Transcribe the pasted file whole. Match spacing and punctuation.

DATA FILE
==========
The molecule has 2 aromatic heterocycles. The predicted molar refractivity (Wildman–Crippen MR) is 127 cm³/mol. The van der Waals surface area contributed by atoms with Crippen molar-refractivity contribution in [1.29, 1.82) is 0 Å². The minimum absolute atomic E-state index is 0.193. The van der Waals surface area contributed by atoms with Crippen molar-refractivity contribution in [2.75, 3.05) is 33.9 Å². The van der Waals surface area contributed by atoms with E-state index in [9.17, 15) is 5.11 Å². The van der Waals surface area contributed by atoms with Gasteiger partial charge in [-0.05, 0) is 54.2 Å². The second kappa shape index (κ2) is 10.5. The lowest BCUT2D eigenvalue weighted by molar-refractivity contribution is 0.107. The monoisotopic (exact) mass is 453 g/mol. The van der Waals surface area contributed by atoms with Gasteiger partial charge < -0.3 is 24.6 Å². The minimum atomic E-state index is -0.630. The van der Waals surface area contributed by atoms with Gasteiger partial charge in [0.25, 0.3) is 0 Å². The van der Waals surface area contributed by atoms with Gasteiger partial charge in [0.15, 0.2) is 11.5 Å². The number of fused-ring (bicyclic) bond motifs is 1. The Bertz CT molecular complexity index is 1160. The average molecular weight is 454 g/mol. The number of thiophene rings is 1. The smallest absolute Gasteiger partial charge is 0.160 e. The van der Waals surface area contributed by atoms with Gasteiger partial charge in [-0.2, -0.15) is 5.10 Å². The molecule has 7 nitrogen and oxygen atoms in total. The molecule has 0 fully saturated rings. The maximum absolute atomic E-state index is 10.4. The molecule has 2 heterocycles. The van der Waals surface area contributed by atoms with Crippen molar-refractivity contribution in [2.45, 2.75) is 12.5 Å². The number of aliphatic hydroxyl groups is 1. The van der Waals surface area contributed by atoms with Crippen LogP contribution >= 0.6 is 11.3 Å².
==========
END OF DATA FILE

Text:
The molecule has 2 aromatic heterocycles. The predicted molar refractivity (Wildman–Crippen MR) is 127 cm³/mol. The van der Waals surface area contributed by atoms with Crippen molar-refractivity contribution in [1.29, 1.82) is 0 Å². The minimum absolute atomic E-state index is 0.193. The van der Waals surface area contributed by atoms with Crippen molar-refractivity contribution in [2.75, 3.05) is 33.9 Å². The van der Waals surface area contributed by atoms with E-state index in [9.17, 15) is 5.11 Å². The van der Waals surface area contributed by atoms with Gasteiger partial charge in [-0.05, 0) is 54.2 Å². The second kappa shape index (κ2) is 10.5. The lowest BCUT2D eigenvalue weighted by molar-refractivity contribution is 0.107. The monoisotopic (exact) mass is 453 g/mol. The van der Waals surface area contributed by atoms with Gasteiger partial charge < -0.3 is 24.6 Å². The minimum atomic E-state index is -0.630. The van der Waals surface area contributed by atoms with Gasteiger partial charge in [0.25, 0.3) is 0 Å². The van der Waals surface area contributed by atoms with Gasteiger partial charge in [0.15, 0.2) is 11.5 Å². The number of fused-ring (bicyclic) bond motifs is 1. The Bertz CT molecular complexity index is 1160. The average molecular weight is 454 g/mol. The number of thiophene rings is 1. The smallest absolute Gasteiger partial charge is 0.160 e. The van der Waals surface area contributed by atoms with Gasteiger partial charge in [-0.2, -0.15) is 5.10 Å². The molecule has 7 nitrogen and oxygen atoms in total. The molecule has 0 fully saturated rings. The maximum absolute atomic E-state index is 10.4. The molecule has 2 heterocycles. The van der Waals surface area contributed by atoms with Crippen molar-refractivity contribution in [2.45, 2.75) is 12.5 Å². The number of aliphatic hydroxyl groups is 1. The van der Waals surface area contributed by atoms with Crippen LogP contribution >= 0.6 is 11.3 Å².